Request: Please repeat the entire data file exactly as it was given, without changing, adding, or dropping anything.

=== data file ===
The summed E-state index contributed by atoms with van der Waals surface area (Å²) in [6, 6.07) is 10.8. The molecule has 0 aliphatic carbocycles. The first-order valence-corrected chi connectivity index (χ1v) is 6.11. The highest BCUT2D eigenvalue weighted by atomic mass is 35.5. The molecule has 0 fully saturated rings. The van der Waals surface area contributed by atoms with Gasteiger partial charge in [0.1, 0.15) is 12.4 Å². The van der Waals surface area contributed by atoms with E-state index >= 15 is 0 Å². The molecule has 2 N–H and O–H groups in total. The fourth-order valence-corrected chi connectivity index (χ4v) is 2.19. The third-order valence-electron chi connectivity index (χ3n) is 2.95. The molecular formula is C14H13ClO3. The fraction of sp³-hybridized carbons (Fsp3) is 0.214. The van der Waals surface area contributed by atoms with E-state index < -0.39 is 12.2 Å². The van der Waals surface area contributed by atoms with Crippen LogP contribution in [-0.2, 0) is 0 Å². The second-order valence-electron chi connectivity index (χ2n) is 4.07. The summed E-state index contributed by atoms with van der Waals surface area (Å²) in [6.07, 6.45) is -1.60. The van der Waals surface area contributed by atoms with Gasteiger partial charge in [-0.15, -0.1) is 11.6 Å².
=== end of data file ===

The summed E-state index contributed by atoms with van der Waals surface area (Å²) in [6, 6.07) is 10.8. The molecule has 0 aliphatic carbocycles. The first-order valence-corrected chi connectivity index (χ1v) is 6.11. The highest BCUT2D eigenvalue weighted by atomic mass is 35.5. The molecule has 0 fully saturated rings. The van der Waals surface area contributed by atoms with Gasteiger partial charge in [0.1, 0.15) is 12.4 Å². The van der Waals surface area contributed by atoms with E-state index >= 15 is 0 Å². The molecule has 2 N–H and O–H groups in total. The fourth-order valence-corrected chi connectivity index (χ4v) is 2.19. The third-order valence-electron chi connectivity index (χ3n) is 2.95. The molecular formula is C14H13ClO3. The fraction of sp³-hybridized carbons (Fsp3) is 0.214. The van der Waals surface area contributed by atoms with E-state index < -0.39 is 12.2 Å². The van der Waals surface area contributed by atoms with Crippen LogP contribution in [-0.2, 0) is 0 Å². The second-order valence-electron chi connectivity index (χ2n) is 4.07. The summed E-state index contributed by atoms with van der Waals surface area (Å²) in [6.07, 6.45) is -1.60. The van der Waals surface area contributed by atoms with Gasteiger partial charge in [-0.15, -0.1) is 11.6 Å².